Big Brother, thy name is Google

Big Brother, thy name is Google.
I’m always disillusioned when somebody sells out, and so it is with the pioneering search firm, Google. While everybody was questioning the truth of Google’s new email announcement yesterday, I was thinking other thoughts. Google is an amazing company, with abilities “far beyond those of mortal men,” but the profit incentive inherent in the company’s rumored (planned) IPO worries me in the deepest part of my soul. Google is spinning out application after application that, on the surface, are wonderful tools for everyday folks like me. But this email plan opens a door that I want kept closed, and it casts a pall on everything that is Google.

They plan to serve ads to the users involved based on the content of the email. I don’t care how you spin that — and I guarantee Google is spinning it — it’s just not right, and it appears, once again, that greed is killing the goose that laid the golden egg.

The Washington Post
” target=“_blank”>examines the privacy issues
this morning:

Though Google’s privacy policy states that “no human reads your mail to target ads or other information without your consent,” and the company says the text analysis will be done by computer, the business model already has some concerned about privacy.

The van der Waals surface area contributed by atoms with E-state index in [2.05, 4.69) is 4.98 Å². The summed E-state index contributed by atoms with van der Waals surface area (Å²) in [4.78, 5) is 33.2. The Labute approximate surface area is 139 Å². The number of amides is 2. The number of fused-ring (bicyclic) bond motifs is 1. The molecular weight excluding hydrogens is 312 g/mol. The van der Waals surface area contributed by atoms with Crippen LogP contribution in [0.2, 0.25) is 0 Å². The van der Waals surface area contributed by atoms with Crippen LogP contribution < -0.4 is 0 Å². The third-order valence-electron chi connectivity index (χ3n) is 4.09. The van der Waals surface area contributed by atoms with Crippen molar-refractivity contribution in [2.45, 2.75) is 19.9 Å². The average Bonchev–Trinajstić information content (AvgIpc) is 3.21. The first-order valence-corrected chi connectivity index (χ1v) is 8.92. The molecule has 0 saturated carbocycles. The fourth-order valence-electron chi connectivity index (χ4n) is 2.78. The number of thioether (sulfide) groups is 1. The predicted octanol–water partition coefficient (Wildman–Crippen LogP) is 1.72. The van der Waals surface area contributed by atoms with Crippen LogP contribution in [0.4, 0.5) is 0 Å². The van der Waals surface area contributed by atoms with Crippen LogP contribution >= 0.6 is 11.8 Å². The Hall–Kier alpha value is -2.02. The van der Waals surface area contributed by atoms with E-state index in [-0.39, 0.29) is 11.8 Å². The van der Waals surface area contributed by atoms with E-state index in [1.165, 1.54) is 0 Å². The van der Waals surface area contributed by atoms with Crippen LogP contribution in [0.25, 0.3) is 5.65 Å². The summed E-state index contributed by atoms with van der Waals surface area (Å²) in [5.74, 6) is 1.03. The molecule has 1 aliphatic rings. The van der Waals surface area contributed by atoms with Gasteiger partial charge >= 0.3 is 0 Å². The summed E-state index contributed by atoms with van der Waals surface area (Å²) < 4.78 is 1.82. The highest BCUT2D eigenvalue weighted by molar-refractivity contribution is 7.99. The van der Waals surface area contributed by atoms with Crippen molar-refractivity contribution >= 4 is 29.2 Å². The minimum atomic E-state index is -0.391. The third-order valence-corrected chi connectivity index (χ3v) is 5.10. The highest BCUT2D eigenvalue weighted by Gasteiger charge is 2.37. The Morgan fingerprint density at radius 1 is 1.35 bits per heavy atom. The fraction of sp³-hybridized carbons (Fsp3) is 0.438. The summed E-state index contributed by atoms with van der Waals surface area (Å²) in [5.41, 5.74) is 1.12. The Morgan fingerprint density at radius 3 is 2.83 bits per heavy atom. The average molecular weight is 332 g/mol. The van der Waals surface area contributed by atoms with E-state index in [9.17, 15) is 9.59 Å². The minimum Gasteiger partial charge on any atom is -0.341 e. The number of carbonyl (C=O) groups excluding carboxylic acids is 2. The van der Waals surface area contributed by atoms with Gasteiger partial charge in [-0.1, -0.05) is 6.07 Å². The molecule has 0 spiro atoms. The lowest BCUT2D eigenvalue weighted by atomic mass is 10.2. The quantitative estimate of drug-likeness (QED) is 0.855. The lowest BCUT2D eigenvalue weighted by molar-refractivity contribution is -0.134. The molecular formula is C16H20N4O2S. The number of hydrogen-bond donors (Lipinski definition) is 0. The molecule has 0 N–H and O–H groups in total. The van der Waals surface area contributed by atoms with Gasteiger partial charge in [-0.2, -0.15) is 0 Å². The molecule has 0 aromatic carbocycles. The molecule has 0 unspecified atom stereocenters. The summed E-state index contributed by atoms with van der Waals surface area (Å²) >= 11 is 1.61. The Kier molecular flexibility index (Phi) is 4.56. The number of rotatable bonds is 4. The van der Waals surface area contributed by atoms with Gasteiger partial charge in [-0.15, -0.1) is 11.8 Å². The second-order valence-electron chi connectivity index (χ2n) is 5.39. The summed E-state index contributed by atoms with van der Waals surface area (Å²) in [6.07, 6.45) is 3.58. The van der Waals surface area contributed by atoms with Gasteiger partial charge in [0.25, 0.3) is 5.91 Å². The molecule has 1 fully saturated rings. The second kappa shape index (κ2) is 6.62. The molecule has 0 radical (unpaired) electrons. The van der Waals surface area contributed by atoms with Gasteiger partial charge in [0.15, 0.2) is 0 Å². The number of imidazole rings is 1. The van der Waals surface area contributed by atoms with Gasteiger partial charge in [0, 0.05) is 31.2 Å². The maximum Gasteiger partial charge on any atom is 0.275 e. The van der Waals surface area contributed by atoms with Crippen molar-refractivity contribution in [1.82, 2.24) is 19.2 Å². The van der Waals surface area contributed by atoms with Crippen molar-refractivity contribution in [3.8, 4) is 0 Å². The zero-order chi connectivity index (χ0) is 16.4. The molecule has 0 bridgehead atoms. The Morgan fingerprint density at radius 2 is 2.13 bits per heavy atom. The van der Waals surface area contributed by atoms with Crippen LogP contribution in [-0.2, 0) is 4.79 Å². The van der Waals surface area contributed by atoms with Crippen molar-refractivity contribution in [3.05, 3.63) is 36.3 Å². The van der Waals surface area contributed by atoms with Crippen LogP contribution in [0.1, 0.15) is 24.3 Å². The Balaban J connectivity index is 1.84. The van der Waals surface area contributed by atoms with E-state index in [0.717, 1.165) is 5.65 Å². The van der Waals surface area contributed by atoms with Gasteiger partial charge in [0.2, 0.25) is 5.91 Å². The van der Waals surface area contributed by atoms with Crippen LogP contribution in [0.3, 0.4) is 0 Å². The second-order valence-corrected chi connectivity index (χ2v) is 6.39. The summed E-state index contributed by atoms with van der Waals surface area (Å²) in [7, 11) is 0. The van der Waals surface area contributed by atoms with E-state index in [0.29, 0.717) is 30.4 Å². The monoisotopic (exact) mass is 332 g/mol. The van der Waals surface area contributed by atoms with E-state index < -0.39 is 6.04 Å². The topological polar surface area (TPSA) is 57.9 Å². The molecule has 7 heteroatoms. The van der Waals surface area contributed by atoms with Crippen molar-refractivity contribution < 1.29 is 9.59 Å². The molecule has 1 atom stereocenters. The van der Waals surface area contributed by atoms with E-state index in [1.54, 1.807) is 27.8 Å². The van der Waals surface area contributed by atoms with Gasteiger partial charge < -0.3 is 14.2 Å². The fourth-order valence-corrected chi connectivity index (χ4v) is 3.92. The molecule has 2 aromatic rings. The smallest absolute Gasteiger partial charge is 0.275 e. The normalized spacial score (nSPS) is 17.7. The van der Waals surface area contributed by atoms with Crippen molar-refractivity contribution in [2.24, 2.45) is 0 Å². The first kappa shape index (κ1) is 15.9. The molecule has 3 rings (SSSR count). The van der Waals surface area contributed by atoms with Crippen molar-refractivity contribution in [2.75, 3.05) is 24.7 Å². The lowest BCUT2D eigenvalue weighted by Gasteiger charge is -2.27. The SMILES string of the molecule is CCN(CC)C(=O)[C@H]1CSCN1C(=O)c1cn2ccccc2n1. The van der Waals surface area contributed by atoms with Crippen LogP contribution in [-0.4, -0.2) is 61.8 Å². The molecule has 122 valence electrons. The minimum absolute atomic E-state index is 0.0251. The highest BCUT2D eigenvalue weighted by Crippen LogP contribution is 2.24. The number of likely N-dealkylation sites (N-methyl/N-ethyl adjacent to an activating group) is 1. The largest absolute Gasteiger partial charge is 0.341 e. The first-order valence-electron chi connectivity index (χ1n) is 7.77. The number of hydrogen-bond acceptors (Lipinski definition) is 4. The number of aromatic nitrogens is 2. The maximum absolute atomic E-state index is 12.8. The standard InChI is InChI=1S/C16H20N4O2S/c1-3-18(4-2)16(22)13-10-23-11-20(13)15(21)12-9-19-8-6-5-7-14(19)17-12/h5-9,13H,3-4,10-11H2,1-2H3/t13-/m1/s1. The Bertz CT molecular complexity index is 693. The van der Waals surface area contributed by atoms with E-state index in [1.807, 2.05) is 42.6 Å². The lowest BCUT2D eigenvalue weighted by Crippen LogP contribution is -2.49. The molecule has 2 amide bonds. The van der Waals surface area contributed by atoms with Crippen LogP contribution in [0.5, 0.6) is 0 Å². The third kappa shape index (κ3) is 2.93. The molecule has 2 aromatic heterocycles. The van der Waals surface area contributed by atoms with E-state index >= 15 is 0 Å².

“If someone sends you an e‑mail offering condolences about a lost loved one, is an ad going to come up for grief counseling? Or a funeral home?” said Rich Wiggins, author of a book on Web publishing and a technologist at Michigan State University. “Some of those ads could be really creepy.”

Creepy is right, and more. When your Gmail address gets associated with, say golf, how long before it gets sold to somebody else who wants to sell you a new set of clubs?

I’ve long been an advocate of contextual advertising, and I’m not afraid to register on sites and allow them to serve me ads. But this is contextual advertising gone to seed.

The two-way nature of the Web is what makes it such a wonderful communications tool. It’s not a top-down medium, something I used to think Google understood. They’re beginning to convince me otherwise, and I don’t think Postmoderns will stand for it. The Modernist way is to smother anything in the name of profit. Nothing is sacred, which is why the profit-motive needs a certain degree of governance.

The threat of Big Brother was the ability to monitor the lives of citizens. I’m staying as far away from Gmail as I can, and I urge everybody to do likewise.

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